1. NAME OF CANDIDATE: OKEWOLE D. M. O.
2. NAME OF SUPERVISOR: Dr. O.E. Olubusoye
3. YEAR OF COMPLETION: 22/01/2014
4. TITLE OF Ph.D THESIS: The Bayesian Approach to Estimation of Multi-Equation Econometric Models in The Presence of Multicollinearity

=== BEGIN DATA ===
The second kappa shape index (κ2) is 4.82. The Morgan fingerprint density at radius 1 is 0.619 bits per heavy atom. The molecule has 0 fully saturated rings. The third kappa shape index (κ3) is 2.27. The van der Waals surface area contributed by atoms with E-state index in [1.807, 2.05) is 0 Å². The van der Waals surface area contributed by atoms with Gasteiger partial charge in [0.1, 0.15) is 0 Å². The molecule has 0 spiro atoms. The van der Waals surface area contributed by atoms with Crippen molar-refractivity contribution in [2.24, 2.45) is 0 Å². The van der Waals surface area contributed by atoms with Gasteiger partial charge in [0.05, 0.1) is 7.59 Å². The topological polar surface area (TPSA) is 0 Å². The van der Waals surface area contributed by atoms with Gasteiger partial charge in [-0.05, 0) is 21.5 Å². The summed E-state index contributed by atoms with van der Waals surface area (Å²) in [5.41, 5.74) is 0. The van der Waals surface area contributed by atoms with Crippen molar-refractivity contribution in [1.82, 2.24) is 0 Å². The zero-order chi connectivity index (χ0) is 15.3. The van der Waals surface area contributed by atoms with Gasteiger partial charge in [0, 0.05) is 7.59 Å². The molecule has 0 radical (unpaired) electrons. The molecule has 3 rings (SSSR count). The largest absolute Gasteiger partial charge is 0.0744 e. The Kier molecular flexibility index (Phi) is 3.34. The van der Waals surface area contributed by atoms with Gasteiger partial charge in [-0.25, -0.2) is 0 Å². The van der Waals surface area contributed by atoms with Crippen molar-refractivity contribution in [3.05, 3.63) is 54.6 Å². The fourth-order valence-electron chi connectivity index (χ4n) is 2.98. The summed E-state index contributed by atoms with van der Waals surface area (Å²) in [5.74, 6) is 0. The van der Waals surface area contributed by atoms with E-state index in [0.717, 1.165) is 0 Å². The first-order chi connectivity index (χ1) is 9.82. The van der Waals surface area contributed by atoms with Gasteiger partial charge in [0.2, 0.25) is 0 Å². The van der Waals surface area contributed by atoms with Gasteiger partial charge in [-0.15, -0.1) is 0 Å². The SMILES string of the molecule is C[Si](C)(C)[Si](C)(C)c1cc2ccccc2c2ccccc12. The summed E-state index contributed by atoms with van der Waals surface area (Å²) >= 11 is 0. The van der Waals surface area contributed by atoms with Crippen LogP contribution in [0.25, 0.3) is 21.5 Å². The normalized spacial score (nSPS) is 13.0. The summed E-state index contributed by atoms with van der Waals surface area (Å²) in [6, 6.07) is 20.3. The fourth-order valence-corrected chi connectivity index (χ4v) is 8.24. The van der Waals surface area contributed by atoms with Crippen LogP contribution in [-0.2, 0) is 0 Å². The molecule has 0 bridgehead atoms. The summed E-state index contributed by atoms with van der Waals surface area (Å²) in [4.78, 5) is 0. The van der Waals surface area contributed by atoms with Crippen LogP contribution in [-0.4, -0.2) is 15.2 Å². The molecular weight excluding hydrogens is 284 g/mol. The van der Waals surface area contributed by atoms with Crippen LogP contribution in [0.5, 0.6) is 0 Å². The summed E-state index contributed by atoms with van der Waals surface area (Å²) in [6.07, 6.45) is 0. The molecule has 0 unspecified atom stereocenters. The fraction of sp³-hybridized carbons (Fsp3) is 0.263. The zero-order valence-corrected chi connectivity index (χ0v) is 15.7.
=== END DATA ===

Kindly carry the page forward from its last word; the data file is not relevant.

The Bayesian approach conveys information not available in the data but on prior knowledge of the subject matter, which enables one to make probability statements about the parameters of interest, while the classical approaches deals solely with the data. Several researches on the classical approaches have shown them to be sensitive to multicollinearity, a violation of one of the assumptions of multi-equation models which often plagues economic variables. Studies on the performance of the Bayesianmethod in this context are however limited. This study was aimed at investigating the performance of the Bayesian approach in estimating multi-equation models in the presence of multicollinearity. The purely just and over-identified multi-equation models were considered. In both cases the normal distribution with zero mean and large variance served as locally-uniform prior for the regression coefficients. Three Bayesian Method Prior Variances (BMPV) were specified as 10, 100 and 1000 in a Monte Carlo prior variance sensitivity analysis. The Wishart distribution with zero degree of freedom served as prior distribution for inverse of error variance-covariance matrix, being its conjugate. The posterior distributions for the two models were then derived from the prior distributions and the likelihood functions as a birariate Student-t and generalised Student-t distributions respectively. The estimates were then compared with those from the classical estimators; Ordinary Least Squares (OLS), Two stage Least Squares (2SLS), Three stage Least Squares (3SLS) and Limited Information Maximum Likelihood (LIML). Samples of sizes T=20, 40, 60, and 100 in 5000 replicates were generated based on eight specified research scenario. The Mean Squared Error (MSE) of the estimates were computed and used as evaluation criteria. The BMPV 10 produced the least MSE in the prior variance sensitivity analysis for the over-identified model, whereas for the just-identified model without multicollinearity, BMPV 100 was the smallest. The Bayesian method was better in the small sample cases T≤40 than the classical estimators for β (the coefficient of the exogenous variable in the just-identified model); when T=20, MSE for BMPV 10, 100 and 1000 were 0.169, 0.168 and 0.171 respectively, whereas OLS, 2SLS, 3SLS and LIML yielded same results; 0.244, when T=40 BMPV 10,100 and 1000were 0.1220, 0.1272, 0.1361 respectively and 0.1262 for the classical methods. The 2SLS and 3SLS estimates of γ (coefficient of the endogenous explanatory variable) which were the same in the over-identified model had smaller MSE than the Bayesian method; when T=20, MSE for 2SLS/3SLS = 0.0280, whereas BMPV 10=0.0286, BMPV 100 = 0.0300, BMPV 1000 = 0.033. The Bayesian method was less sensitive to multicollinearity in estimating coefficients of the correlated exogenous variables; MSE (T=20) for BMPV 10, 100, 1000 were 0.4529, 0.5220, 0.5290 respectively, while it was 0.7492 for the classical estimators. The MSE of LIML (0.0036) was similar to that of BMPV 100 (o.0036) and BMPV 1000 (0.0036) in large sample case Т = 100 forγ. Bayesian approach was suitable for estimating the parameters of exogenous variables in the small sample cases when the model is purely just-identified, and in over-identified model in the presence of multicollinearity. Keywords: Bayesian approach, Prior distribution, Multicollinearity, Mean squared error. Word Count: 498